Research by Primary Investigator

Nancy Ann Hamilton
Associate Professor
Fraser Hall, Room 426

Freshman 15

Freshman year of college can be a stressful experience due to being away from home, forming new social relationships, and adjusting to a new lifestyle. During this transition period, emerging adults must develop new coping strategies. Identifying protective factors and stressors early in life (in the participating freshmen) can reduce the chronic stress and account for better long-term health outcomes. Weight gain either around the midsection or hips is often a common consequence of this adjustment period.

Current research has shown that there is a relationship between chronic stress and increased risk for cardiovascular disease. The purpose of Freshman 15 study is to identify the triggers and possible protective factors that could lead to the reduction of stress and therefore, a potential reduction in a risk for cardiovascular disease.


Natasia Adams

Natasia is a Clinical Health Psychology graduate student who received her M.P.H. (2011) and B.S. (2009) and from the University of Alabama at Birmingham.

ChemoBrain: Evaluating the Relationship between Objective and Perceived Cognitive Impairment Induced by Adjuvant Chemotherapy on Speed of Processing Measures among Breast Cancer Survivor (ChemoBrain):

ChemoBrain is a cross-sectional study to evaluate the relationship between objective cognitive impairment (OCI) and perceived cognitive impairment (PCI), exploring the impact of collateral report, medical comorbidities, and speed of processing on the OCI-PCI relationship among breast cancer survivors. ChemoBrain is Natasia Adams' dissertation project and currently under IRB review.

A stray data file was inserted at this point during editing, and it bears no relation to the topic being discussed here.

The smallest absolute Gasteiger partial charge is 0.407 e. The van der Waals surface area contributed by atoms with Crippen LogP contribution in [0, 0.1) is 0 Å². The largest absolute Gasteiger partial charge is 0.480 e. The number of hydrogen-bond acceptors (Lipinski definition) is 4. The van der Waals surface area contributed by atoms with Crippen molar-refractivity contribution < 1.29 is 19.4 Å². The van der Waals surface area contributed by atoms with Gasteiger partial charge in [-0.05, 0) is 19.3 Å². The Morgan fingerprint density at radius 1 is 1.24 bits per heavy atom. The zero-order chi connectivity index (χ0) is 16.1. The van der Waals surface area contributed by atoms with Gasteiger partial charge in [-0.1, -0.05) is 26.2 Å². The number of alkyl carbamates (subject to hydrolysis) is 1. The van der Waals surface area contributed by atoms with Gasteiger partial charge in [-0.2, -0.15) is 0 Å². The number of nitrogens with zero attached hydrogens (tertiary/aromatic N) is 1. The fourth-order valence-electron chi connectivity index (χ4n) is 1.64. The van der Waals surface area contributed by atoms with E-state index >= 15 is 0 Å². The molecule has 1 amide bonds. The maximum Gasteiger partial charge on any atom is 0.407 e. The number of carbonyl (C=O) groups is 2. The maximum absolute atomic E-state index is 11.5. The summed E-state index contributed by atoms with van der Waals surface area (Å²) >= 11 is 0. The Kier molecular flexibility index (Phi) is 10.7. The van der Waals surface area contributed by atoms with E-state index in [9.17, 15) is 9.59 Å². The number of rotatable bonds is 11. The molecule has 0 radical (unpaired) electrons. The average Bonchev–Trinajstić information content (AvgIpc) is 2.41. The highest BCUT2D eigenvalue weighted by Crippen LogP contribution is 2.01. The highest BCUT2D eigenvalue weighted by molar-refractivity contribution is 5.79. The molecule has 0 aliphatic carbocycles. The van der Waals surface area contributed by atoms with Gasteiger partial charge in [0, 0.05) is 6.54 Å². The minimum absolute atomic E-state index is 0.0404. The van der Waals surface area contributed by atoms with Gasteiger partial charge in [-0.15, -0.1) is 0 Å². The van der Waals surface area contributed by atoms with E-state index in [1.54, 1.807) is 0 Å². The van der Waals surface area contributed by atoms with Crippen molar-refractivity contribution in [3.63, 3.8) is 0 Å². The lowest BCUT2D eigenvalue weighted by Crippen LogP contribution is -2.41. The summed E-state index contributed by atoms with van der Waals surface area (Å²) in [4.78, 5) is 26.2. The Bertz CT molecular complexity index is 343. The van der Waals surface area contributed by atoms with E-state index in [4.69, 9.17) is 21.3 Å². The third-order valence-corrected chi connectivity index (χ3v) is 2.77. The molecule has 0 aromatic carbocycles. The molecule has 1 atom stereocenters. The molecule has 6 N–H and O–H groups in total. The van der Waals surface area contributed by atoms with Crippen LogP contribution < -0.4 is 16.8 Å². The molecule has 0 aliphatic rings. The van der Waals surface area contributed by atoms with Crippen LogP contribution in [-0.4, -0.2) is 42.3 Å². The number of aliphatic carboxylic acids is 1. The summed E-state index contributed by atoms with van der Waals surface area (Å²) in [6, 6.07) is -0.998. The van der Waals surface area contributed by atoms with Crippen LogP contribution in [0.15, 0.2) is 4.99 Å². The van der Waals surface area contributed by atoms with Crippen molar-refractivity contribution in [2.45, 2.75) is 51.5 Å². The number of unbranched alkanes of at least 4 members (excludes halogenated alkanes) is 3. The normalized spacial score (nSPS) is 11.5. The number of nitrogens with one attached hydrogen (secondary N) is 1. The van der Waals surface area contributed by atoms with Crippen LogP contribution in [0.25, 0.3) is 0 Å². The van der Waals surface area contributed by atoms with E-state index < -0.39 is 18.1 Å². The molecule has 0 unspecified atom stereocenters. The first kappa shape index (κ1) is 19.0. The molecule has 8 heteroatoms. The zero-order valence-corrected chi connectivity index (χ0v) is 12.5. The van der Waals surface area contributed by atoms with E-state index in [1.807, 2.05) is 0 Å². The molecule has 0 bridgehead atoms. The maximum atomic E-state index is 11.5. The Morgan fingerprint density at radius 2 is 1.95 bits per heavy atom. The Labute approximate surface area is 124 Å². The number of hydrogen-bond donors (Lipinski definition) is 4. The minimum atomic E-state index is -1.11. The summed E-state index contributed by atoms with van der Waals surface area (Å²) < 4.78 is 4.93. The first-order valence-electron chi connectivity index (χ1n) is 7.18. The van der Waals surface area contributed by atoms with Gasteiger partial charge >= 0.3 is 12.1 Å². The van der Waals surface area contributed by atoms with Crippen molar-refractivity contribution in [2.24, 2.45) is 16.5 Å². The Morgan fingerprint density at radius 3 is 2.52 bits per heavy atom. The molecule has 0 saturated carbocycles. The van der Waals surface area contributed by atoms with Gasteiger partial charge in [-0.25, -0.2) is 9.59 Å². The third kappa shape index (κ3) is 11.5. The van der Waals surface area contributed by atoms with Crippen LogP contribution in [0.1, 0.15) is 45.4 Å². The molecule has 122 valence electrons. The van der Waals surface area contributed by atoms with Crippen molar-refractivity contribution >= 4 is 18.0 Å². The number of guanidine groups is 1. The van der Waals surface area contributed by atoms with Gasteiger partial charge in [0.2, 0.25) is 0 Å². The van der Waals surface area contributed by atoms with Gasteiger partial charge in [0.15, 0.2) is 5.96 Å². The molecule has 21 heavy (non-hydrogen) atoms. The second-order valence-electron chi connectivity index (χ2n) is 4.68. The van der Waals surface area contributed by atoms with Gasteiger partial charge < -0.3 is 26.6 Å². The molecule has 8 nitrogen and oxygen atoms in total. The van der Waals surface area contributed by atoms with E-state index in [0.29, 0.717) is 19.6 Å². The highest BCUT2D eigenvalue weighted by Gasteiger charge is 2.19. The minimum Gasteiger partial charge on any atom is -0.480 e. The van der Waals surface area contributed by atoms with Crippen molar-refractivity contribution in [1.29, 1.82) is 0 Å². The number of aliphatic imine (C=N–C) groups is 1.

Lauren Boddy

Lauren graduated from the Clinical Psychology Ph.D. program (major area of study in Clinical Health Psychology) in 2021.

Sleep on it: An Investigation of Sleep Quality and Bedsharing During Pregnancy:

This longitudinal study aims to describe sleep quality and mother-infant bedsharing intentions during the third trimester of pregnancy in adolescent women. This project is based on Lauren Boddy’s Master’s Thesis project, and will be collecting data during the fall 2018 semester.


Westley Youngren

Westley is a Clinical Psychology graduate student. He is currently on internship at the Canandaigua VA Medical Center in New York.

Assessing Triggers of Posttrauma Nightmares (AT NIGHT)

AT Night uses a combination of ambulatory assessment and a longitudinal research design to capture antecedents of posstrauma nightmares in a sample of individuals experiencing nightmares related to a traumatic experience. 

Fear Exposure And Response (FEAR)

FEAR examines the impacts of fear stimuli on sleep quality and dreams. Specifically, FEAR uses a haunted house experience, scary video clips, and neutral video clips to provoke fear and controlled responses. From here participants are monitored for two consecutive days with pre and postsleep surveys.

Prevalence of Traumatic Experiences on a College Campus (POTEC):

The primary purpose of POTEC is to assess the prevalence of traumatic experiences and posttrauma symptoms in KU’s student body. Additionally, through follow up assessment procedures, POTEC also aims to investigate predictors of posttrauma symptom development. POTEC is active and currently collecting data.

At night is a longitudinal study designed to assess triggers of posttrauma nightmares. AT Night uses pre and post-sleep diaries to assess potential predictors of posttrauma nightmares as well as the occurrence of these nightmares. AT Night is Westley Youngren’s master thesis project. AT Night is active and currently collecting data.

The Nightmare Augmented Protocol (The NAP):

The NAP utilizes auditory stimuli during exposure therapy and slow wave sleep in order to enhance the effects of exposure relaxation and rescripting therapy for posttrauma nightmares. Currently The NAP is in the developmental stages. The NAP is a collaborative project between the Hamilton Health Lab and the Topeka VA.

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